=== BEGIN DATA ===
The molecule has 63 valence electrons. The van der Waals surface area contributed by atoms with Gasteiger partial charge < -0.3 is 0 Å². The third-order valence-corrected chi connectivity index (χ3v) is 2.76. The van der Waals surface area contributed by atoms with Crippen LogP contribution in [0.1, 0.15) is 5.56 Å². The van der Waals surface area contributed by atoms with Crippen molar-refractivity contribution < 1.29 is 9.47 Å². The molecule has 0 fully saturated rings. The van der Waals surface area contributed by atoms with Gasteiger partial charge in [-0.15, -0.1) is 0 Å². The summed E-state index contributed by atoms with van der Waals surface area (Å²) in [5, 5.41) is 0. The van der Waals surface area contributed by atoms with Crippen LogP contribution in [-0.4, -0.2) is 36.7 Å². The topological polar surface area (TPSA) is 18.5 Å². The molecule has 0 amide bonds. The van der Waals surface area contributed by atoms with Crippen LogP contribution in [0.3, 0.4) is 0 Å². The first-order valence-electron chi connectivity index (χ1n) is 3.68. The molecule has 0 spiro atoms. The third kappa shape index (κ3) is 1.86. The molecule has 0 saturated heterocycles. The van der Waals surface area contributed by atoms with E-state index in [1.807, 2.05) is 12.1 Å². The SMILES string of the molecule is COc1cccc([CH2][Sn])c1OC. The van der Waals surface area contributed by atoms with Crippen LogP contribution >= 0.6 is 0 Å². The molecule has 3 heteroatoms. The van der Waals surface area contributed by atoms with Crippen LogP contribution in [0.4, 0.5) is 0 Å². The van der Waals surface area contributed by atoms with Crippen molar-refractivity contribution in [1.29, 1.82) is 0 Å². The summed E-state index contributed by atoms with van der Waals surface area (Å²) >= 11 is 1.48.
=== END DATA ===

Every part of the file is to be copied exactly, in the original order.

The molecule has 63 valence electrons. The van der Waals surface area contributed by atoms with Gasteiger partial charge < -0.3 is 0 Å². The third-order valence-corrected chi connectivity index (χ3v) is 2.76. The van der Waals surface area contributed by atoms with Crippen LogP contribution in [0.1, 0.15) is 5.56 Å². The van der Waals surface area contributed by atoms with Crippen molar-refractivity contribution < 1.29 is 9.47 Å². The molecule has 0 fully saturated rings. The van der Waals surface area contributed by atoms with Gasteiger partial charge in [-0.15, -0.1) is 0 Å². The summed E-state index contributed by atoms with van der Waals surface area (Å²) in [5, 5.41) is 0. The van der Waals surface area contributed by atoms with Crippen LogP contribution in [-0.4, -0.2) is 36.7 Å². The topological polar surface area (TPSA) is 18.5 Å². The molecule has 0 amide bonds. The van der Waals surface area contributed by atoms with Crippen LogP contribution in [0.3, 0.4) is 0 Å². The first-order valence-electron chi connectivity index (χ1n) is 3.68. The molecule has 0 spiro atoms. The third kappa shape index (κ3) is 1.86. The molecule has 0 saturated heterocycles. The van der Waals surface area contributed by atoms with E-state index in [1.807, 2.05) is 12.1 Å². The SMILES string of the molecule is COc1cccc([CH2][Sn])c1OC. The van der Waals surface area contributed by atoms with Crippen LogP contribution >= 0.6 is 0 Å². The molecule has 3 heteroatoms. The van der Waals surface area contributed by atoms with Crippen LogP contribution in [0.4, 0.5) is 0 Å². The van der Waals surface area contributed by atoms with Crippen molar-refractivity contribution in [1.29, 1.82) is 0 Å². The summed E-state index contributed by atoms with van der Waals surface area (Å²) >= 11 is 1.48.